Google and Target are the latest to fall victim to malicious actors who hijack official ‘verified’ Twitter accounts in order to promote a “Bitcoin Giveaway Scam.”
On Tuesday, November 13th, both the Target and Google G-Suite ‘verified’ Twitter accounts were compromised and used to promote a scam advertising the giveaway of free bitcoin in the latest of a string of hacks focusing on leveraging high-profile businesses to take advantage of less-savvy Twitter users.
Though Google has yet to release a statement on the matter, Target commented immediately saying, “Early this morning, our Twitter account was inappropriately accessed. The access lasted for approx. half an hour & one fake tweet was posted during that time about a bitcoin scam. We have regained control of the account, are in close contact with Twitter & are investigating now.”
As with many similar instances in recent weeks, both tweets were promoted as advertisements, allowing the hackers to reach a wider audience. The tweets also stated that the two businesses would finally accept cryptocurrency payments.
The History of the Twitter Giveaway Scam
Earlier this year, it was reported that a similar scheme, the “Eth Giveaway Scam” had resulted in the loss of $4.3 million worth of cryptocurrency.
Scammers would often pose as industry leaders, such as Warren Buffet or John McAfee and even official exchanges in order to mislead Twitter users into sending them ether. This was typically done by asking for a small amount of the cryptocurrency, promising to send back a significantly larger cut.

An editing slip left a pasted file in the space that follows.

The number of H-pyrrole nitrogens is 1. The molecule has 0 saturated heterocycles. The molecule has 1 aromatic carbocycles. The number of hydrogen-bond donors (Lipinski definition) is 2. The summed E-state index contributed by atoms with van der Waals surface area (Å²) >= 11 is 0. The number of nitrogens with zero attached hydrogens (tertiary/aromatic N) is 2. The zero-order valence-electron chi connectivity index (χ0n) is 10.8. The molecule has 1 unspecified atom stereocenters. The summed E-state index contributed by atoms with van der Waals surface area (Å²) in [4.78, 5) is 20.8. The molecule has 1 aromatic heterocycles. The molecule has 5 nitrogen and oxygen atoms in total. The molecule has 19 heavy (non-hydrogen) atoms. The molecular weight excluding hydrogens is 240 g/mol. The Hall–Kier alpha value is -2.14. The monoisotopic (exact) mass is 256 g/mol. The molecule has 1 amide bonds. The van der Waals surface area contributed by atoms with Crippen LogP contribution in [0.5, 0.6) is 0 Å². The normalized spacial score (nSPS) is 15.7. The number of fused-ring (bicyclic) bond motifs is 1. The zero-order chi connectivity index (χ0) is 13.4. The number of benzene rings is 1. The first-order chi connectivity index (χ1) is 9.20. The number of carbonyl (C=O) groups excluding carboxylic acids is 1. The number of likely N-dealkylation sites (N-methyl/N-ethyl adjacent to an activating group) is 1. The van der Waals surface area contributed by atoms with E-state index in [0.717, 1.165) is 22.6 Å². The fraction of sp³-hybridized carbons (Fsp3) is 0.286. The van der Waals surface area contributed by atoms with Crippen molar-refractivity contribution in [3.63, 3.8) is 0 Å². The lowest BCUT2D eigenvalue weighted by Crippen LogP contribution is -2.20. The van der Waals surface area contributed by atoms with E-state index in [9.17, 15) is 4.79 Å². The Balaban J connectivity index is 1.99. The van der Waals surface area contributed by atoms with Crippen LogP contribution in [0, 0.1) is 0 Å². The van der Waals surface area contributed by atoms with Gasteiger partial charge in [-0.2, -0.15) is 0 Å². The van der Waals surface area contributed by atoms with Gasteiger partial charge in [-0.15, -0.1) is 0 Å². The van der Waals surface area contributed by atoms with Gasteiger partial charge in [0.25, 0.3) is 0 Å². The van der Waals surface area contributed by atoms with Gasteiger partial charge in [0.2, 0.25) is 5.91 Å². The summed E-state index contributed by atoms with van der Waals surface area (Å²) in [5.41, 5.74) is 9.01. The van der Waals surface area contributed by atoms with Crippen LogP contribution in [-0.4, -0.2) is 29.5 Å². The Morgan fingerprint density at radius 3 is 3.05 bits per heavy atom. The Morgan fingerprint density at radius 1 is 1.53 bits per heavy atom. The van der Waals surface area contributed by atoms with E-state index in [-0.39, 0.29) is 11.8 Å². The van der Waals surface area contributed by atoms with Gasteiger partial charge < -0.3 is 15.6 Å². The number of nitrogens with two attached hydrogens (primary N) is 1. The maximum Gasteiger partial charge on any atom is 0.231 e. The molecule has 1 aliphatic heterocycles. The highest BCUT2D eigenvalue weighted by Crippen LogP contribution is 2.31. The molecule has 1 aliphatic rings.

These types of scams have led to notable figures such as Vitalik Buterin to add phrases like “Non-giver of Ether” to their alias to help ensure the community does not fall victim to the ruse, but the latest onslaught of hacked ‘verified’ accounts highlights a more worrying issue.
A ‘Verified” Scam
Twitter issues a comforting blue checkmark to larger companies and celebrities to prevent would-be impersonators from damaging their reputation or misleading a particular audience, but the practice seems to be falling short in recent months.
From the G-Suite and Target accounts, to another recent scheme wherein malicious actors took control of the Capgemini Australia verified account to pose as Elon Musk, it’s becoming increasingly difficult to tell what is real.
In the case of the Capgemini scheme, hackers even hijacked an army of politicians and businesses to help promote and re-tweet the fake Elon Musk’s giveaway thread.
Even without the ‘verified’ tag, scammers are getting more and more creative and outrageous in their promotion of these schemes – with some even calling out other scammers to promote their own scam!
Rule of Thumb
Just like anywhere else on the internet, it’s always important to stay vigilant, even on Twitter.
Remember, no one from an exchange, wallet provider or otherwise is ever going to ask you for your private keys, and if they do, it’s likely a scam.
Additionally, “if it’s too good to be true, it probably is,” especially if it involves sending someone else money first.
And finally, no, Elon Musk isn’t going to give you bitcoin, ether, or dogecoin. I promise.